28 May REVIEW: The Frog (London)
In 2013 the missus and I sat enraged as Adam Handling came runner-up in Professional Masterchef, both agreeing that his dishes and style were a cut above the competition, they resonated with us more than any other, and that he would effectively ‘walk it’. In 2016 we watched, mouths agape, as Handling failed to clinch a spot in the finals of Great British Menu, citing it as perhaps a step up too soon and hoping he would return the following year to prove his mettle (fingers still crossed).
Last weekend we were invited to stay with some friends in London.
Give you one guess where we took them for lunch…
Having begun his post-Masterchef rise with a space at Caxton Street, Handling’s sophomore endeavour, The Frog, located by Brick Lane in the Spitalfields area, in what looks like a pop-up that didn’t realise it had to pop back down at some point, seems a world apart from the stuffiness of Scotland Yard.
Whether the stylings are Handling’s own proclivity or merely an attempt to make the most of the hipster population on his doorstep, I couldn’t say, but frankly I couldn’t give two hoots (or, more aptly, ribbits!). The combination of indoor and open-air seating sections answers the ‘what if I’m too hot/cold’ question and the general décor – ivy-dowsed light fixtures, graffiti- clad walls and frog memorabilia litterings – seems to fit in with the surrounding hipster vibe. If he’d gone another way, I think The Frog would’ve stood out for all the wrong reasons.
The menu is admittedly a touch confusing upon first glance, advertising ‘tapas’ style dining but it is only the Snacks section that echoes this sentiment with its ‘eat with your hands’ subtitle of encouragement; the proceeding sections read like a series of mains, and are delivered as such, but make no mistake the emphasis is on sharing. Which we did.
First up, the Snacks. I both love and hate the mystery of vague menus with equal measure, but going in we felt as though we were in good hands so the choice of Pork & lovage (£4.00), Cheese, doughnut, black truffle (£5.00) and Smoked cod, crème fraiche, caviar (£6.00) was a straightforward one.
All were delightful, with an intensity of flavour I fail to recall having experienced before and a decadence that almost had us reordering the same plates for another round. Of the three I can always see myself coming back to the Cheese Doughnuts (never have I experienced cheesier!); infinitely moreish, it’s understandable why they appear on the menu more than once and Handling would do well to open a pop-up or takeaway that produces a variety of these alone.
I feel as though the Doughnuts will dominate any conversation that centres around The Frog, so it’s worth advising that the Pork & Lovage were no slouches neither. Packed with flavour and ever so soft, a plate between four was begrudged.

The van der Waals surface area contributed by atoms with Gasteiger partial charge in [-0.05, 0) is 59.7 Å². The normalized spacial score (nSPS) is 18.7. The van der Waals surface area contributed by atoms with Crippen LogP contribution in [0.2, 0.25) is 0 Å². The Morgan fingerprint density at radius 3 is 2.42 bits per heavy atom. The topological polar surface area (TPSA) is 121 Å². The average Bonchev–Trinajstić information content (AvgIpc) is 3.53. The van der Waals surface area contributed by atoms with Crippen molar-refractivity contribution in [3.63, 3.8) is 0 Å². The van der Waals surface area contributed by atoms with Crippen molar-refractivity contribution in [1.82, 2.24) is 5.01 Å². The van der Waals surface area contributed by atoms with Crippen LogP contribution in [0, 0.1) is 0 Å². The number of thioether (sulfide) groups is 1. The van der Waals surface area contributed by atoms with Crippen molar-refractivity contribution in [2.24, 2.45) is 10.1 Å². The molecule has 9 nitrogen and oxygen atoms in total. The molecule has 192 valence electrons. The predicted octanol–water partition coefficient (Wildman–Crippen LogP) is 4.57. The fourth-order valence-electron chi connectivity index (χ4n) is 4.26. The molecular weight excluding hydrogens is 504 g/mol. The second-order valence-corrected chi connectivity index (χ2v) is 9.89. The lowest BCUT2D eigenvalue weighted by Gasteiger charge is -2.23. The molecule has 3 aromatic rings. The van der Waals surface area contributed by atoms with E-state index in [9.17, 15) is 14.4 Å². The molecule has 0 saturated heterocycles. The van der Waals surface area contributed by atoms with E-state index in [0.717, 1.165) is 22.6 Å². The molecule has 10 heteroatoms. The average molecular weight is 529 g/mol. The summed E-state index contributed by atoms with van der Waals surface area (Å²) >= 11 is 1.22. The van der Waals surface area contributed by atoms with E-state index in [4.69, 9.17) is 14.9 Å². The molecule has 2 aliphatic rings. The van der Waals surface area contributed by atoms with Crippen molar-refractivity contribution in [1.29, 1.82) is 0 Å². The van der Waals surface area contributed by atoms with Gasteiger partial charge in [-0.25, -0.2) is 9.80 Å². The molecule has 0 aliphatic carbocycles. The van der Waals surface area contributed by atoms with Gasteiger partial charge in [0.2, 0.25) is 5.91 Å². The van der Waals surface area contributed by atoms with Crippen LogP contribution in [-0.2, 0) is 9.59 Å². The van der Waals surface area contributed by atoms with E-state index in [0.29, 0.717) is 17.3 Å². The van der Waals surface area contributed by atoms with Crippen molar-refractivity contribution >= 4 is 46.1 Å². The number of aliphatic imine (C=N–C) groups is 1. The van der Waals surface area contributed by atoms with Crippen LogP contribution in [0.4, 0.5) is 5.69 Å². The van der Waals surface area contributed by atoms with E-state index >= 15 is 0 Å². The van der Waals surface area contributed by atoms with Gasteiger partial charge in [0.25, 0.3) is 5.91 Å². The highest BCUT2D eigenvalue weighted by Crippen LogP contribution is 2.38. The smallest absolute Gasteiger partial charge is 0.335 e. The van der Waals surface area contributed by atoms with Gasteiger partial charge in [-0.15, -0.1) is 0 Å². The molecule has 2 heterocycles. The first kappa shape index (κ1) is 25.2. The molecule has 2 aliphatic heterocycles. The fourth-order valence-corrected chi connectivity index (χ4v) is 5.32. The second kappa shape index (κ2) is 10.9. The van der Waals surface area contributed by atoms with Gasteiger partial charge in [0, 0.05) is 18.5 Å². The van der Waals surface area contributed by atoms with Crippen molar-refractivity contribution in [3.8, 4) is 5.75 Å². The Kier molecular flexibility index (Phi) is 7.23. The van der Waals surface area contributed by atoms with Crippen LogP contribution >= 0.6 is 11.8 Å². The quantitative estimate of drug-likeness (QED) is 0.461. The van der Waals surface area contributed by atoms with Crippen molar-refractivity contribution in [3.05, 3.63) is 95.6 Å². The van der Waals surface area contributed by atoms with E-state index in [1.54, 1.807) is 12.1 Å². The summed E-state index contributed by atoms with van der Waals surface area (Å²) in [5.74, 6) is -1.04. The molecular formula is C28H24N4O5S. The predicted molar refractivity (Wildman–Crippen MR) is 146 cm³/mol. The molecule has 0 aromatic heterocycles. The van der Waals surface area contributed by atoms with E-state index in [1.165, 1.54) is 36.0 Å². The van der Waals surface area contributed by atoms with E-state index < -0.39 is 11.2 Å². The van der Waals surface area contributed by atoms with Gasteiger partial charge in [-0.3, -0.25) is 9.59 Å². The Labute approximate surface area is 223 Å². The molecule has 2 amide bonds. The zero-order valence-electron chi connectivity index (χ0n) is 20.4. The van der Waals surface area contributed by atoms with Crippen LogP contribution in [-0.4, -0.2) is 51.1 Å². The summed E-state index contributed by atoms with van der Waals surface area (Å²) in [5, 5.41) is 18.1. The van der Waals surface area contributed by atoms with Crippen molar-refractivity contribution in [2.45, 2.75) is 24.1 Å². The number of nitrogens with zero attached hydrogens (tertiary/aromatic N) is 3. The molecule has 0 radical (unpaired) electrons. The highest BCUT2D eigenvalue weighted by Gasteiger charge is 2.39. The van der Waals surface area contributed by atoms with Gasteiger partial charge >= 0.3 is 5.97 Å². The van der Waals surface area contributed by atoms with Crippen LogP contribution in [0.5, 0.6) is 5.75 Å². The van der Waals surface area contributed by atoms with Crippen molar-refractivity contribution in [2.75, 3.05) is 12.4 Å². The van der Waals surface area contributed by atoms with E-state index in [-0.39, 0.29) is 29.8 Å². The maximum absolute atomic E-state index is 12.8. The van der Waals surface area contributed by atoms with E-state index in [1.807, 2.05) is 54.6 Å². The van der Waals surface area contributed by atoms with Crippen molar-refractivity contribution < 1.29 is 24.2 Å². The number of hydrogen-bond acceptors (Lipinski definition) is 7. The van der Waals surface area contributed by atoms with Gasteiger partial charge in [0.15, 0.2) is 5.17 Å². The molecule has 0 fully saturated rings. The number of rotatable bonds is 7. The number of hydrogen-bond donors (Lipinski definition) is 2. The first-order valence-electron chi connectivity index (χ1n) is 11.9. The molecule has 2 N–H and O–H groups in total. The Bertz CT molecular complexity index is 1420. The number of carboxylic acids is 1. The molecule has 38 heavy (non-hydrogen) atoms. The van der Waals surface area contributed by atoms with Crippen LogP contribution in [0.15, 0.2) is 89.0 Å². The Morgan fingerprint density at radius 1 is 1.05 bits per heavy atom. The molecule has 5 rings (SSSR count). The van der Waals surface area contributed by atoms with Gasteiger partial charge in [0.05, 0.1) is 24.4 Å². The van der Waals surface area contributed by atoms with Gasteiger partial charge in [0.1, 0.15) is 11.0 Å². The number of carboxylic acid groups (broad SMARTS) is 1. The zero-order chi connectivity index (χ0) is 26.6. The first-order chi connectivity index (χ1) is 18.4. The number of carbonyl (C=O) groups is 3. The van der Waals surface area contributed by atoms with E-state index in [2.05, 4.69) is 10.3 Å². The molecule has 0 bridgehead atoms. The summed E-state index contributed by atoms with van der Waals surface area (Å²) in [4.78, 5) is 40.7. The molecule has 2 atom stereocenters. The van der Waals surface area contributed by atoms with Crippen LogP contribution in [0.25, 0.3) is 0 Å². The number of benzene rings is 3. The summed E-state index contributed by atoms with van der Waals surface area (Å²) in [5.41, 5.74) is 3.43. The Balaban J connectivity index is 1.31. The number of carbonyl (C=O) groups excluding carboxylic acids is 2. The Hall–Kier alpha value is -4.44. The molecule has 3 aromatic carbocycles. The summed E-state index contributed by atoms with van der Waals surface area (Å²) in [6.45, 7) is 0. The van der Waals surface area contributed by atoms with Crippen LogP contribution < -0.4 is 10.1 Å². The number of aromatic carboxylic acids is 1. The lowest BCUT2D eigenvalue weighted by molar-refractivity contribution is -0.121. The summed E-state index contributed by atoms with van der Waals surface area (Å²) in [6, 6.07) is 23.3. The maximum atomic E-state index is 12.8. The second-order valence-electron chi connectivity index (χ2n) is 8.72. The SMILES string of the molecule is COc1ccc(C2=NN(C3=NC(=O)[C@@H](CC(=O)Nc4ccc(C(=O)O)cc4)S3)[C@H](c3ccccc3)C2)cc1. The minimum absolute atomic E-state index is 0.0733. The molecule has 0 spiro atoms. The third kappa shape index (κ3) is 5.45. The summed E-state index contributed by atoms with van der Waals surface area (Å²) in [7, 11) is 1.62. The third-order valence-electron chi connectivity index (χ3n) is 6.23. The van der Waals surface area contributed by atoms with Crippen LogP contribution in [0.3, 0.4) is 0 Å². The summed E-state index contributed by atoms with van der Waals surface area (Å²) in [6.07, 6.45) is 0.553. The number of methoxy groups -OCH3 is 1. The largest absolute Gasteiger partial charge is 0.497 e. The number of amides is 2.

To follow we each chose a ‘main’ to share amongst the group. The missus opted for the Squid, potato skin, black garlic, sour cream (£14.00), a delightful combination that evoked flavours of a charred ocean, while I went for the Piggy, BBQ Hispi cabbage, pomegranate (£14.00), essentially pork belly but given the Frog touch, which was a show-stealer for me. Good sized chunks of belly with BBQ cabbage and cauliflower strewn about.
Our companions plumped for the Mac & cheese – the frog way (£15.00), a simply-presented dish that offered even more of that fantastic doughnut cheesiness (I had to be held back from dooking for the macaroni!) and the BBQ veal tartare, chilli, garden herbs (£11.00), doubtlessly the centrepiece of the lot and runner up to the piggy in terms of flavour and texture, the duck yolk focal point cooked to an even semi-liquid state that initially had us worried but convinced us of its state within a forkful – it certainly loaned itself to sharing style more fittingly.
To chase it down we shared an array of bourbon, beer and cocktails, of which the Basil and Lime Mojito (£10.00) was a tasty standout.
Service was of a decent standard, our waitress, although initially appearing disinterested, seemed to warm up and was a good source of banter and knowledge. When trying to come up with any negatives, the only thing I could consider was the addition of the option to Buy the chefs a beer (£5.00) on the menu, which seemed a little cheeky given A) there’s a service charge of 12% included in the bill, and B) I’m sure if the chef’s really wanted a beer, they could bloody well have one. I understood its presence as consistent with the rest of The Frog’s banter, but can’t really agree to them having it both ways. Maybe I’m not London enough.
The Frog has had its critics since opening and the general reception seems to be a middling 3 stars out of 5 wherever you look. Whether this is a kneejerk reaction to Handling and his team’s own rash online responses only the reviewers could say, but to call out details like the bantering parentheses on the menu or the blatant Twitter and Instagram promotion for me is a little petty and a lot clutching. In an era where someone doesn’t get sarcasm unless there’s an emoji attached to the end of a sentence, these are all details that resonate with the masses and hats off to a chef who recognises that and isn’t so quick to dismiss their humble beginnings because they’ve won an award or two.
Of the general averageness of said reviews I am bewildered. The Frog is the new benchmark for flavour in my book, evoking superlatives I thought only existed in the BBC’s television studios and deserving of much higher praise than has so far been bestowed upon them.
Any trip to the Big Smoke should incorporate a ribbit… I mean visit.